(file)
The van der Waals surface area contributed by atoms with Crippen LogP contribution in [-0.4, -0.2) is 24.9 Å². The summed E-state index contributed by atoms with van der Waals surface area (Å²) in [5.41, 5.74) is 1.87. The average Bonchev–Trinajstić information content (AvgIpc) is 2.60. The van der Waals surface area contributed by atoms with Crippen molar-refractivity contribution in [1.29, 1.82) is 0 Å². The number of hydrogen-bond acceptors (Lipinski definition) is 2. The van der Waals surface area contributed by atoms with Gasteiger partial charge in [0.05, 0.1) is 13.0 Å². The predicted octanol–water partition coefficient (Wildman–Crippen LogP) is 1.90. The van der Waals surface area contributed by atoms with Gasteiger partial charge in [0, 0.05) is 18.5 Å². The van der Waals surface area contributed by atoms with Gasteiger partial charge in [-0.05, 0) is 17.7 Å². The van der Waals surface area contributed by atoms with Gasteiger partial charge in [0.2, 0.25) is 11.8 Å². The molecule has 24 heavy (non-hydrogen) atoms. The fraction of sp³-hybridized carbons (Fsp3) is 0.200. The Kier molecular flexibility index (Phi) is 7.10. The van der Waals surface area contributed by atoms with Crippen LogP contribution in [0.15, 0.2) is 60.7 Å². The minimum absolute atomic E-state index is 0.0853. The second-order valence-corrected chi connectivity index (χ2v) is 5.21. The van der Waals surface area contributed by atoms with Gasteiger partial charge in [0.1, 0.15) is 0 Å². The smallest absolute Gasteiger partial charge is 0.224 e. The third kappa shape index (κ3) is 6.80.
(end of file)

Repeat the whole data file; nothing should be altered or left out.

The van der Waals surface area contributed by atoms with Crippen LogP contribution in [-0.4, -0.2) is 24.9 Å². The summed E-state index contributed by atoms with van der Waals surface area (Å²) in [5.41, 5.74) is 1.87. The average Bonchev–Trinajstić information content (AvgIpc) is 2.60. The van der Waals surface area contributed by atoms with Crippen molar-refractivity contribution in [1.29, 1.82) is 0 Å². The number of hydrogen-bond acceptors (Lipinski definition) is 2. The van der Waals surface area contributed by atoms with Gasteiger partial charge in [0.05, 0.1) is 13.0 Å². The predicted octanol–water partition coefficient (Wildman–Crippen LogP) is 1.90. The van der Waals surface area contributed by atoms with Gasteiger partial charge in [0, 0.05) is 18.5 Å². The van der Waals surface area contributed by atoms with Gasteiger partial charge in [-0.05, 0) is 17.7 Å². The van der Waals surface area contributed by atoms with Gasteiger partial charge in [0.2, 0.25) is 11.8 Å². The molecule has 24 heavy (non-hydrogen) atoms. The fraction of sp³-hybridized carbons (Fsp3) is 0.200. The Kier molecular flexibility index (Phi) is 7.10. The van der Waals surface area contributed by atoms with Crippen LogP contribution in [0.15, 0.2) is 60.7 Å². The minimum absolute atomic E-state index is 0.0853. The second-order valence-corrected chi connectivity index (χ2v) is 5.21. The van der Waals surface area contributed by atoms with Gasteiger partial charge in [0.1, 0.15) is 0 Å². The smallest absolute Gasteiger partial charge is 0.224 e. The third kappa shape index (κ3) is 6.80.